Carl Boon

On the bus ride back to the District of Stars,
Clara asks me what are similar words:
Do they end in "w," like yellow and window?
Do they end in "n," like women and men
and lemon and sin?

And what is sin? Is it when we have no choice?
I have no choice. I look out the window
at the women in yellow who are married
to men who on certain Wednesday nights
walk to the end

of the Aegean Sea and throw a million stones,
each weeping, each looking for a thing to do
that Clara might call spectacular. She's persistent-
why don't fury and bury rhyme? What happened
to grandfather after he died?

I tell her we must be happy with half sometimes,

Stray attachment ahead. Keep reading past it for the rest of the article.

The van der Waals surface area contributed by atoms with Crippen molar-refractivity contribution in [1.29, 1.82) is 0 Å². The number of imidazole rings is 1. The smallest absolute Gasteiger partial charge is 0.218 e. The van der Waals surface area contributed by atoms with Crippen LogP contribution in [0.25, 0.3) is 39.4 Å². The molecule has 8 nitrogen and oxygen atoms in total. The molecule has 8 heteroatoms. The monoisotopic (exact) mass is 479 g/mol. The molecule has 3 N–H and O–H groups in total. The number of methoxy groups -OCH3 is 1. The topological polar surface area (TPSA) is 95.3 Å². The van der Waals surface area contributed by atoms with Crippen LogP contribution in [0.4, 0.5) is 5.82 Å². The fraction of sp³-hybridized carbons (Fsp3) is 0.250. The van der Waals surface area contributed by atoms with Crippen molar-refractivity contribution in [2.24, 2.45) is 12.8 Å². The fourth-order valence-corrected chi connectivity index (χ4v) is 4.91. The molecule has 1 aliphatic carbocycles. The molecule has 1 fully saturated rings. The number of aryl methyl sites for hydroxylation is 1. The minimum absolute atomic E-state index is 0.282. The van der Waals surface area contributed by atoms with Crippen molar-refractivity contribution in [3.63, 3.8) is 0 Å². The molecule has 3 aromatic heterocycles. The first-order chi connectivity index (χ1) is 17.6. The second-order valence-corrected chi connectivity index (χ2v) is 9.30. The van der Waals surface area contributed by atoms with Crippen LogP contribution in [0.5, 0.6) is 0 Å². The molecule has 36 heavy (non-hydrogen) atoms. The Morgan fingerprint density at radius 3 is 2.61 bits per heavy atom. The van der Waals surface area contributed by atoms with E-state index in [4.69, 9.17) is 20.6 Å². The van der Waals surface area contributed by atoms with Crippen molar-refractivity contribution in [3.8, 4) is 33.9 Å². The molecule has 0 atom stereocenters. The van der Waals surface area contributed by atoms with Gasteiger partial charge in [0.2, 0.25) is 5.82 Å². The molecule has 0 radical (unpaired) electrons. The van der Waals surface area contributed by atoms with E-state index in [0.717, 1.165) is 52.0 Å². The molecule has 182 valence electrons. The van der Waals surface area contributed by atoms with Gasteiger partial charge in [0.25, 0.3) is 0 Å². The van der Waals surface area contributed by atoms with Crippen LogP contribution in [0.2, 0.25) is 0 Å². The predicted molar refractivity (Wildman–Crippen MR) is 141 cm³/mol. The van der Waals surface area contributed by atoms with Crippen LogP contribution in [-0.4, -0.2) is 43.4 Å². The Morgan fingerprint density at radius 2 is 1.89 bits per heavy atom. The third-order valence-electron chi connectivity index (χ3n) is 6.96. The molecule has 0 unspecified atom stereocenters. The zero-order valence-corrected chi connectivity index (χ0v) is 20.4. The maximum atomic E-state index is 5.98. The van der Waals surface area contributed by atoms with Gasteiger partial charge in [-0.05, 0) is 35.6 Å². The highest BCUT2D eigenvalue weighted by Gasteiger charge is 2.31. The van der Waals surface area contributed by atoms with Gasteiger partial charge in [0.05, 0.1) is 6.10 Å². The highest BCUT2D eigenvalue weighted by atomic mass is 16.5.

some words that almost rhyme, evenings
where there's nothing to do but eat popcorn
and play three games of Progressive Rummy.
That's the one

where you match cards up, make rows, and hope
the next card's better. She likes that game.
She likes how I shuffle the cards the American way
and make a bridge. And what's a bridge?
It sometimes breaks.

Carl Boon's debut collection of poems, Places & Names, will be published this year by The Nasiona Press. His poems have appeared in many journals and magazines, including Posit and The Maine Review. He received his Ph.D. in Twentieth-Century American Literature from Ohio University in 2007, and currently lives in Izmir, Turkey, where he teaches courses in American culture and literature at Dokuz Eylül University.

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